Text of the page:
Ehrenreich gives a new voice to the over-worked and under-paid. Everyone should read this, whether you have waited tables or not.
A thorough examination of the problems of low wage workers, and the dilemmas they are forced to to face everyday. Great analysis, and much learned
This was a really interesting read. I did learn a lot, although much of the time I found the author's overall attitude highly annoying. Regardless, I will never look at the people in these low wage jobs the same way as I did before. And I will NEVER, EVER hire a cleaning service to clean my home! (yuck!)...Continua
America, where your dreams come true? Blah.
In fact, the phenomenon described in this book is a general occurrence in most developed and developing countries. Our society, it seems, is going back to the medieval way, where whose child you are matters a lot more than what you are capable of. Gone are the days when you can work your way up the social ladder purely by the combination of your talent/hard work.
Somehow people from the older generation don't appreciate this change. I still have these debates/arguments with my father occasionally; he thinks the youth today are far less motivated and quite underachieving. Well, including myself. But the way I view it, it is simply much harder to achieve the same magnitude of success now.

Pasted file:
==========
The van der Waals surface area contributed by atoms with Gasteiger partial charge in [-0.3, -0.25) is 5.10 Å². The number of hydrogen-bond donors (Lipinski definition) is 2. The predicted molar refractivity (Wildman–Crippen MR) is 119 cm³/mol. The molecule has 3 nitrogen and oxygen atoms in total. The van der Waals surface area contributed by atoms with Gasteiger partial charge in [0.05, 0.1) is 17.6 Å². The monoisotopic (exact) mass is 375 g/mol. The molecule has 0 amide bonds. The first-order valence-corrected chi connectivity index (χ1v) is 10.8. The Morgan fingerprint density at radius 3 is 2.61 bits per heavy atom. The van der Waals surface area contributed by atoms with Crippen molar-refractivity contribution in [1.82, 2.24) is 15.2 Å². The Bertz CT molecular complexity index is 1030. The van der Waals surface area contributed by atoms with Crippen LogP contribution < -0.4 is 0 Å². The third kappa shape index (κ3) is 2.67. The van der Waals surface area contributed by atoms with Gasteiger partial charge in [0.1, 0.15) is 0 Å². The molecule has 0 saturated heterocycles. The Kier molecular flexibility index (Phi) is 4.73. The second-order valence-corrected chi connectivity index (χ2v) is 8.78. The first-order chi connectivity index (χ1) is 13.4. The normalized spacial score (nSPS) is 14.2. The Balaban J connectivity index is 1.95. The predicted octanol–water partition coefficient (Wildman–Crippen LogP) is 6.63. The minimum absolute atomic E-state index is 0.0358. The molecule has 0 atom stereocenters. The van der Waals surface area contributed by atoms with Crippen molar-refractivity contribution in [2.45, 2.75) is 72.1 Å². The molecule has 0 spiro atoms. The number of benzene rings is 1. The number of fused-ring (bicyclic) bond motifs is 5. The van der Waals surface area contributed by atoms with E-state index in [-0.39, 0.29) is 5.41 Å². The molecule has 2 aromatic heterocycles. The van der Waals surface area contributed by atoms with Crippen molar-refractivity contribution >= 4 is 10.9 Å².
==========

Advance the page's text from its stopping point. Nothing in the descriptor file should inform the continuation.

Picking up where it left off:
Should quit my own complaining here. Let's just say that the author has provided me with some very strong support for my argument. Read the book, and you will be amazed how much America today is different from the old perceived "land of opportunity".
BTW, it is also very interesting to compare this book with "My Freshman Year" by Rebekah Nathan, which is also an "undercover" type book, written by an anthropologist. Just to see how many academic taboos Nathan avoided at all cost were broken by the journalist Ehrenreich....Continua